1. Flying Meat

    Joined: Dec 1969

    0

    I doubt

    anyone would click on a malicious link?

    I agree this was a bit unlikely, but people do leave their machines on and unattended. People do click on what used to be a benign link. People do (sadly) click links in unsolicited email messages, and/or allow images to be displayed in their email messages automatically,..

    I smelled something fishy with this when it was pointed out that the hack was a browser redirect/malicious link dealie. Someone had to be using the machine and directed to click said link. It wasn't an "unattended" machine being hacked.

  1. mr.mouse

    Joined: Dec 1969

    0

    Any others?

    Were any Windows or Linux machines hacked on Day 1? Also, on day 2, were any Windows or Linux machines hacked before the Mac?

    Answers to these questions are the interesting bit.

  1. manleycreative

    Joined: Dec 1969

    0

    yeah

    So...he had to use the browser to do it? Use the OS then get back to me with any serious claims of security flaws etc. with OS X.

  1. jameshays

    Joined: Dec 1969

    0

    Final Rule

    So, the final rule is that if I click on a bogus link or I allow somebody on my machine to have complete access while I'm away, I'm a good candidate for a break in. Well, that's good to know....

  1. mgpalma

    Joined: Dec 1969

    0

    Social Engineering hack

    More accurately. This took a user visiting a malicious or compromised site to work. Though no matter what version of Safari you are using, etc., this definitely has to be addressed by Apple, and it is. A lot of viruses, trojans, etc. are spread through socially engineered methods and so in my book are completely valid concerns. Obviously Mac OS X Leopard is much more secure than Windows at any level, but Apple really needs to be on top of releasing security patches quickly to show it's users that they take these matters seriously. ANd yeah, like te others have posted, this 'hack' did NOT take 2 minutes to craft. Execute, maybe, but not craft. There is a BIG difference.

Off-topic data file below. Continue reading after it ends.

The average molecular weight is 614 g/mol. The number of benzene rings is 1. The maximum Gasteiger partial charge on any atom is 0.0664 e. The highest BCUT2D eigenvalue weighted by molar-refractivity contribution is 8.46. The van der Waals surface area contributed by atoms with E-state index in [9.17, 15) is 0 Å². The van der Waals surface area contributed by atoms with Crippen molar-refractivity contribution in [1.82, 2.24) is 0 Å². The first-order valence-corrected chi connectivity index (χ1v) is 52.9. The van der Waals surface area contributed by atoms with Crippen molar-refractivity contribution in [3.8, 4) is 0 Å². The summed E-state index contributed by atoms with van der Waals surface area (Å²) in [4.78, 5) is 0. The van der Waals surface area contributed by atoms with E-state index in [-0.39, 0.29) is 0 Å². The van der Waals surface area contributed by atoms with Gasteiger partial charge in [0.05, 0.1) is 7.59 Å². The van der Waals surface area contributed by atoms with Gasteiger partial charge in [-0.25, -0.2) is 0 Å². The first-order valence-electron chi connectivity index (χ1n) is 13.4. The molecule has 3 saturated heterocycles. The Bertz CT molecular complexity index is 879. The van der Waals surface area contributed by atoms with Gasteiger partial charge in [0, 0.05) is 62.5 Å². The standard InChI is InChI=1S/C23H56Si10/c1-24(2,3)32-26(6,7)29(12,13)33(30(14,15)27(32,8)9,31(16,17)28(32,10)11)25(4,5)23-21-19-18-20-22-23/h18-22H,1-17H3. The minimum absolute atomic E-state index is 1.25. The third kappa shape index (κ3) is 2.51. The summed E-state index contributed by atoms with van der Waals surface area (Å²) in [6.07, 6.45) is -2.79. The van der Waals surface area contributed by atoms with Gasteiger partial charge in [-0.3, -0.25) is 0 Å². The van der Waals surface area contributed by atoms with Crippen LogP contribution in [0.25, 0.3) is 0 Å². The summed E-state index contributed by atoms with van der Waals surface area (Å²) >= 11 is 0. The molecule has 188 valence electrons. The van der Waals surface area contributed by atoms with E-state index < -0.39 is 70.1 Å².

1. mr.mouse

    Joined: Dec 1969

    0

    Re: yeah

    Was it not an Apple browser? Safari?

    Security issues on modern systems are often triggered by user behaviour. Some of the more virulent attacks in the past (usually on Windows) have been links in emails, or attachment that have been opened by users.

    Therefore, if all systems passed an external attack (day 1), but a boxed Mac (running OS X, Apple Safari and any other Apple bundled software) fell over before a standard Windows install (with the bundled IE, etc.) or a Linux Distro, then I would argue the the Apple kit failed RELATIVE to Windows and Linux.

    This is not good news for me, as an OS X user, that my machine is less secure that my wife's Windows laptop, despite the Apple rhetoric about how secure their systems are compared to Windows. Not good at all.

  1. designr

    Joined: Dec 1969

    0

    What Version of Safari

    What Version of Safari was installed?